image 11I was curious to see where the X6 came in on the scale and with the plastic housing and small size, it was 42 grams which is extremely lightweight. This is also less than half the weight of the X8 which makes sense given the X8 has a partial metal housing and is twice the size.


image 26


X8 Photos and Features

The Crucial X8 comes packed up in a package that looks exactly like the last X8 that came in (though the print quality is better this time around) and the same as the X6. This has a dark blue background with a fade behind a picture of the drive in the center. The Crucial logo is up in the corner, highlighted by a light blue box. I think having the actual drive picture on the front is great and is very important. Crucial also makes the drive capacity very clear with it listed in the bottom right corner and also on the top edge as well. Below that they hit at the potential performance with an up to 1050 MB/s section and support for Windows, Mac, PS4, and Xbox One all listed. This is the same list as on our previous X8 but I found it interesting that the X6 focuses on Android rather than PS4 and the XBOX One like the X8. Around on the back, there isn’t much going on. There is a link to support and they repeat the drive speeds across every language you can think of.

image 12
image 13

Now as far as inside of the box. Well, there is a plastic tray that has the USB cable wrapped up on the bottom. On top of that, the X8 itself comes wrapped in plastic and inside of the tray. Beyond that, there is a small paper folded up as a welcome or startup guide which mostly is filled with the same information repeated in different languages. The cord is the same as with our previous X8 which is a short 6-inch Type-C to Type-C cable (and the same that came with the X6). But the X8 includes the Type-C to Type-A adapter that the X6 skips out on to keep costs low.

image 14
image 15

Like I mentioned already, I’ve already taken a full look at the X8 and nothing on the exterior has changed at all. Crucial went with a rectangle shape but in the most curved possible way. All of the corners are very rounded and the overall shape has a roundedness as well making all of the edges thin feeling in hand and the thickest part in the middle. The X8 is the same thickness as the X6 at 11.5 mm thick. It is twice as long and the X6 is a little taller with the X8 being 53mm or 2 inches. Like the X6 it has the same glossy accent, only they are longer due to the wider design. The housing on the X8 is made of metal where the X6 is plastic and in hand the difference in the quality felt is huge. The textured finish is the same, but for the X8 with its plastic ends, the ends don’t have the same texture.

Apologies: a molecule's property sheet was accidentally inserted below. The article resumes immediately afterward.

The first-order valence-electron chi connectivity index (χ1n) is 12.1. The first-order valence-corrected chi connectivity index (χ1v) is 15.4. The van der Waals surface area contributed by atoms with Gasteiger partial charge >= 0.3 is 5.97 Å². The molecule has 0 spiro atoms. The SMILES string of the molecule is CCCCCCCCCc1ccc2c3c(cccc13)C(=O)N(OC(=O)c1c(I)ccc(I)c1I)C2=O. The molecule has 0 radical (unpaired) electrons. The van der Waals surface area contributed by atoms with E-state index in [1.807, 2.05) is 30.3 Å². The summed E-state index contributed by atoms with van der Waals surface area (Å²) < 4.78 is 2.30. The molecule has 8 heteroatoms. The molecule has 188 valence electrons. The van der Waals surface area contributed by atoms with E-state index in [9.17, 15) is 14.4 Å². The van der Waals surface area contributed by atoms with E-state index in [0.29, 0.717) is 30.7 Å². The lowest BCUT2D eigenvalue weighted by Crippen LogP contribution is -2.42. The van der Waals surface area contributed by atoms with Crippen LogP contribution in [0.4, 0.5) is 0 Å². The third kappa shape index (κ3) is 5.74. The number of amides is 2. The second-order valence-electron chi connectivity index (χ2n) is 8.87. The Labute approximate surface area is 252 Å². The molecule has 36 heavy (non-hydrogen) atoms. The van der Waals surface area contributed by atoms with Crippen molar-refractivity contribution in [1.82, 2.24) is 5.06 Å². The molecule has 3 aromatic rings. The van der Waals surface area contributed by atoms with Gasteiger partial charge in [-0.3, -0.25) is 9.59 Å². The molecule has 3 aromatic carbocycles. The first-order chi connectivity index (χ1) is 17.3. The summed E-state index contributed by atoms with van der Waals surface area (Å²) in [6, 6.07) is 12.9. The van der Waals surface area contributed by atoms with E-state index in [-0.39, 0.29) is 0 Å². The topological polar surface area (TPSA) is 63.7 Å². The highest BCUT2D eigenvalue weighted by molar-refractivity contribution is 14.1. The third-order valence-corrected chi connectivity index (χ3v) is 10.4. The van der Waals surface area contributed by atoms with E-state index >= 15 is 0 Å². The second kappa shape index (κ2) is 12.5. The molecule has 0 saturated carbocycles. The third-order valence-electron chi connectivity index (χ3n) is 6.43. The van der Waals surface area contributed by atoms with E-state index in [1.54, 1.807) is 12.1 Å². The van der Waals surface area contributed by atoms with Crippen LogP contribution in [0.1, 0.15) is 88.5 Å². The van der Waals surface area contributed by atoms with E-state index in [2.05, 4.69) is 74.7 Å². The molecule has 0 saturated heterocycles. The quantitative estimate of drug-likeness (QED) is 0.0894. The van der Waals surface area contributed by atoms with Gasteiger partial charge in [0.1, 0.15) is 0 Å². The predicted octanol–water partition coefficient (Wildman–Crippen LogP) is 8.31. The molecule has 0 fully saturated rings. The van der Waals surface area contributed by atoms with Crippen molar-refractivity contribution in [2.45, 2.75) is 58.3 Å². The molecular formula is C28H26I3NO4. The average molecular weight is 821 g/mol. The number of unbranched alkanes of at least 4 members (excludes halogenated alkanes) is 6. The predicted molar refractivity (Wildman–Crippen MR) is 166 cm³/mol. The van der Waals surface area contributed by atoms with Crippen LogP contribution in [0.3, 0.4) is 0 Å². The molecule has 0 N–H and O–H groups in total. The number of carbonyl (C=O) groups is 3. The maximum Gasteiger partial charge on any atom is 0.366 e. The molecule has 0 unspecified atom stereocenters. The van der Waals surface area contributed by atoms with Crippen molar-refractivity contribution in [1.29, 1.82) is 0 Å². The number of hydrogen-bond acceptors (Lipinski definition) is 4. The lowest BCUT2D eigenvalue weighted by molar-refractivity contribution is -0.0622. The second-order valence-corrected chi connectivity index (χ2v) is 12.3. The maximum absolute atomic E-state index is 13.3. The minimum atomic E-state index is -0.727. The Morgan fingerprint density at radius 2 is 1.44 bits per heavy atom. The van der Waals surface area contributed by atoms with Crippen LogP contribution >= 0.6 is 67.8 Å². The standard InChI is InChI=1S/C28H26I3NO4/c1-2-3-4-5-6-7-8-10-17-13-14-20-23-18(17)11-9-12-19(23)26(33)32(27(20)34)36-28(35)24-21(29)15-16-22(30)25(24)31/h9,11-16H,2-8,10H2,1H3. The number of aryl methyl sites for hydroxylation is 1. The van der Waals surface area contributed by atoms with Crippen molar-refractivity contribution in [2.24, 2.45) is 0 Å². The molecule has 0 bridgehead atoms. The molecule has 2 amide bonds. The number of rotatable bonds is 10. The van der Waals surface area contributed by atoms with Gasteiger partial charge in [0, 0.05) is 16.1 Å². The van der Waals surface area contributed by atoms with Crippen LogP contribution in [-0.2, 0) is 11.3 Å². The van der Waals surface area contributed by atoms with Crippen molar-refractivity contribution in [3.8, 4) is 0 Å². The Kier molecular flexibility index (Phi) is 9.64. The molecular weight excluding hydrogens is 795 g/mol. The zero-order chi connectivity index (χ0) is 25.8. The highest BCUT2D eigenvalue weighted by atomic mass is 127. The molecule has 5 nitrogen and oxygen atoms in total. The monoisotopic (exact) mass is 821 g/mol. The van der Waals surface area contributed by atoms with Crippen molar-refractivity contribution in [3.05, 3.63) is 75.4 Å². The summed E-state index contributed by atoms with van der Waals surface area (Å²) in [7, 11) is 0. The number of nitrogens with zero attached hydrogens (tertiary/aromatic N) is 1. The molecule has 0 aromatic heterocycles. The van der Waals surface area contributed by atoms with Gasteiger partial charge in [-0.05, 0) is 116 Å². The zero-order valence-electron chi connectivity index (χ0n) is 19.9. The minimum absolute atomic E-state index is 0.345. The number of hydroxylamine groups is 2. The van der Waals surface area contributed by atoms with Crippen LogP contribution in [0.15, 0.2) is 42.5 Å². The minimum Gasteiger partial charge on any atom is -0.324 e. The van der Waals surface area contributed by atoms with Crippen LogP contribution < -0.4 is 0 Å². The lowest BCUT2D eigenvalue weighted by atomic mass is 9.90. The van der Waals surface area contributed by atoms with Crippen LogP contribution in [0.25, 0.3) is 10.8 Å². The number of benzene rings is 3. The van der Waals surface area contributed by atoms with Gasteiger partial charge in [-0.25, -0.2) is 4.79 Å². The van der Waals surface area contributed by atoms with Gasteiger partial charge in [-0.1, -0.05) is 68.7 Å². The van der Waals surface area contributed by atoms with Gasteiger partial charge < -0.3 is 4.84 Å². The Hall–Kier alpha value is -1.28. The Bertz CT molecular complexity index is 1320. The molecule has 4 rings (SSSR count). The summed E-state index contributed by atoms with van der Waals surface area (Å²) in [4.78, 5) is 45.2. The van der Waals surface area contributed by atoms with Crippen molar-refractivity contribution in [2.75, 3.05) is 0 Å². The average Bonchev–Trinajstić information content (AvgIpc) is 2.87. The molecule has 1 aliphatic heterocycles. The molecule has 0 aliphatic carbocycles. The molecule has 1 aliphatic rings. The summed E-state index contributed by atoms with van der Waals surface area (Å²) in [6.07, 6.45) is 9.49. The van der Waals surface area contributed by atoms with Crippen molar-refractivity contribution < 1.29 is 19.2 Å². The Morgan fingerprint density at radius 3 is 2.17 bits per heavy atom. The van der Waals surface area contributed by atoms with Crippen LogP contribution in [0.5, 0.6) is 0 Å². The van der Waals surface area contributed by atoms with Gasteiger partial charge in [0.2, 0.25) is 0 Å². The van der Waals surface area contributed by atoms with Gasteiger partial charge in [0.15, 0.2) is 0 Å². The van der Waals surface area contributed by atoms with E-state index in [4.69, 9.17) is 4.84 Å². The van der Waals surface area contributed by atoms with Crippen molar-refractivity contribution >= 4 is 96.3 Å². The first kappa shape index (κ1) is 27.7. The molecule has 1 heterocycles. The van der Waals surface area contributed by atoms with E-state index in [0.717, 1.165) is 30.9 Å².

image 16
image 24

The side profile gives a good look at that rounded profile. The X8 has a Type-C connection on the left edge of the drive to hook up to the included cable.

image 19
image 20
image 21

The gloss accents have the branding built-in. On one side, they just have the Crucial logo. Then the other side has Crucial X8 as well as the drive size. On that side they also put all of the required certification logos and warnings as well as a QR code and your serial number should you need to RMA. I like the accent but think the front should have the model name and capacity over just having the Crucial logo, especially with how much space there is.

image 22
image 23

I did get the X8 on to the scale as well and it's really interesting to compare it with the X6. You can see the metal constructions difference in weight, not to mention the larger size of the X8. It came in at 101 grams where the X6 was 42 grams, less than half.

image 25



For performance testing on both the X6 and the X8 I went through our normal test suite which touches on a few key synthetic benchmarks then I do a few real-world tests to give you a better idea of what you can expect for transfer speeds depending on different file types. Before doing that I did still run CrystalDiskInfo to try to get a peek at what was inside of the drives. It didn’t give me to much information, but it does let me document the firmware revision of both before testing. Besides, I already know what is inside of both drives. With our last X8, I learned that it had a P1 M.2 inside just by going off the firmware revision of the 1TB sample which was P3CR013 and was the same as the P1s firmware update at that time. The P3CR120 of this drive follows the same numbering but is a much later number. This doesn’t line up with the P2 which the firmware started with P2 and P4 so it seems like even with the higher capacity this is still a P1. Which isn’t a bad thing, the P1 is still faster than this USB interface can handle. As for the X6, I was told it is based on the X500 SATA drives, but the size of the drive as well as the firmware (M6CR030) tells us they had to do some work to make things fit in the small size.

x6 cdi
x8 cdi